Want to Fence in Your Backyard? 5 Important Steps Homeowners Need to do to Prepare for a New Fence
Updated: Oct 24
Having a new fence installed can seem overwhelming and some homeowners may give up before they even start. But, by following our
5 steps to prepare for a new fence, you are guaranteed to have a smooth project from start to finish; while avoiding any unnecessary headaches.
If you have completed a fence project, you already know that planning can come with challenges.
It is time to sit down and choose the right fence for your project.
Are you overwhelmed by the choices and don’t know where to start?
And are you worried that despite your research, you will place your fence on your neighbor’s property or you won't have the proper permit?
It is a stressful, not to mention expensive, place to be when you are in the middle of a fence project and find out you have placed your fence in the wrong location or forgot a permit.
So, if you are considering building a new fence or repairing an old one, it is time to sit down and prepare your plan.
Apex Fence has helped multiple customers overcome these same barriers, and we also have the experience and knowledge to help you prepare for hidden obstacles found in your yard.
We can help you implement a strategy and well-thought-out plan that will help you succeed in planning your project from start to finish.
We will give you the 5 most important steps when planning your fence project, but even better, we will explain why you need to implement these steps.
Improve your home's appearance
If your city requires a permit, who will obtain the permit, you or your contractor?
Potentially having a professional survey
Surveying or engineering firms
1. What Type of Fence do You Want, and What Type of Fence do You Need?
It is nearly impossible to determine the style of fence you want without considering the purpose of the fence. The fence's purpose can alter the type of material you need for a beautiful, long-lasting fence.
Several residential fence options can meet almost any need and give you the desired outcome you had hoped to achieve.
For instance, if you want a private backyard, you can choose something more natural, such as a 6-foot-tall wood privacy fence.
However, if you also are looking for a privacy fence without the maintenance of a wood fence, then you need to consider a 6-foot vinyl privacy fence.
Need privacy and prefer chain-link, you can get slat inserts in multiple colors.
Do you have a small dog but want that beautiful ornamental? A puppy picket is an excellent solution for keeping your pup in.
If your small pup is a jumper, the shorter puppy picket only goes halfway up the fence, so you would want to consider installing the double picket for ornamental. Double picket is the taller option for the puppy picket. This will ensure the safety of your small dog. You can find out which styles are available in puppy picket here.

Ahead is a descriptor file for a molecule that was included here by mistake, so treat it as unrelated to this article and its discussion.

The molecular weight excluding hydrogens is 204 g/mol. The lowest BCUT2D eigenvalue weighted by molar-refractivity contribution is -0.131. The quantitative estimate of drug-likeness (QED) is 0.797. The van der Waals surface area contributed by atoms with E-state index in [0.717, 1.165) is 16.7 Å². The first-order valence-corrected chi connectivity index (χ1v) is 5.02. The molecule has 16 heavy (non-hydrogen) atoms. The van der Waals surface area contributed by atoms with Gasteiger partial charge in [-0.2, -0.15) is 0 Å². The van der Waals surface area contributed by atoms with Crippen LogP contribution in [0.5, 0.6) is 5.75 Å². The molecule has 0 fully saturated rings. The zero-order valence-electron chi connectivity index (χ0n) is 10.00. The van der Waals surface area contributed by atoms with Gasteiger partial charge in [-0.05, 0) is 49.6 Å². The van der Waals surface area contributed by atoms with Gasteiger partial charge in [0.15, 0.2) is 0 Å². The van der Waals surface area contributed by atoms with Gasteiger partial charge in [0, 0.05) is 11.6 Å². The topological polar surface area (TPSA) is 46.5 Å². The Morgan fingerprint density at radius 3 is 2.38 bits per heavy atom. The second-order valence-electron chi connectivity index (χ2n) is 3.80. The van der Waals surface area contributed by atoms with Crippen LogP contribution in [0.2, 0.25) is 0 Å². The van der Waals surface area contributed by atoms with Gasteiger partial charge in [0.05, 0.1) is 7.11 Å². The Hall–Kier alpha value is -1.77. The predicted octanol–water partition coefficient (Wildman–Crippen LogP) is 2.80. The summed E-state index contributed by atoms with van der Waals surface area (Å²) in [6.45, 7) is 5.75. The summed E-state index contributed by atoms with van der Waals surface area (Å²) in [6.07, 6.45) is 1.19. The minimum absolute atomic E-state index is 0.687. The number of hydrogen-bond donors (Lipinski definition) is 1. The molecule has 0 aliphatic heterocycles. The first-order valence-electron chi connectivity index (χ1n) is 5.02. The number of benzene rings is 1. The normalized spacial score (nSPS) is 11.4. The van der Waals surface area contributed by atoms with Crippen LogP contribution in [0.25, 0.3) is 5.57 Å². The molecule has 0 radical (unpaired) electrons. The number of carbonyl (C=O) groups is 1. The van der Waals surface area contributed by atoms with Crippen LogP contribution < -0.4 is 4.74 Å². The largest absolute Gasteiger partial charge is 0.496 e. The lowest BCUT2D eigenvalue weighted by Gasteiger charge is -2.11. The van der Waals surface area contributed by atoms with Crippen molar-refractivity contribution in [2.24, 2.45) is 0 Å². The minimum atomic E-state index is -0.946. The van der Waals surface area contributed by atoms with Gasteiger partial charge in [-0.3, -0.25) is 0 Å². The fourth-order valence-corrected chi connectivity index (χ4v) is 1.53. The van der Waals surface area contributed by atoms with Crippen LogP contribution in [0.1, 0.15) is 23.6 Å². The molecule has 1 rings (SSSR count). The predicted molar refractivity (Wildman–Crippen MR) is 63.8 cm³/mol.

Are you looking for an economical fence to keep your kids and pets safe while playing in the backyard? If so, a chain link fence would be the best option. And if you are turned off by galvanized, you can upgrade to a black chain link, which is both aesthetically pleasing and economical.
Gardens are growing in popularity in and out of city limits. If you plan to install a garden fence within city limits, you will want to check with your HOA and city for the requirements and restrictions on fences in your neighborhood. For a garden fence in Rochester, Minnesota, 6 feet tall is the tallest it can be within city limits; however, if you are outside the city limits, you can install any height fence.
Your material options for a garden fence will usually be determined by your desired style, how tall your fence will be, and your budget. Vinyl, chain link, ornamental, and wood come in various heights. So, have an honest conversation with your fence contractor early on when planning your fence style, so they can help meet your budget and goals.
Is your goal to improve your home's appearance and create the backyard you have been dreaming of? I suggest you look into ornamental fence options. It comes in various colors and styles with options to add lighting and accents. In the end, an ornamental fence will add value to your property and curb appeal. Please have a look at all of our available ornamental styles and options here.
2. Check with Your Homeowners Association.
Before you start your fence project, you need to be sure you are not restricted by any Homeowners Association (HOA) covenants, conditions, or restrictions.
Most HOAs will have regulations on fence material, style, height, and location.
Are you unsure if you have an HOA? Usually, this information is listed under the community or subdivision’s name.
How to find your HOA
Using the name of your subdivision or community, search the MN Secretary of State's website to find the legal standing of your Homeowner’s association.
All HOAs must file with the County recorder’s office. The association's covenants, conditions, and restrictions are not enforceable if they are not recorded in the county land records.
Once you have the legal name of your HOA, you can get the HOA covenants, conditions, and restrictions by contacting your local recorder's office.
You may also be able to find the information with a quick search of the legal HOA name on the web.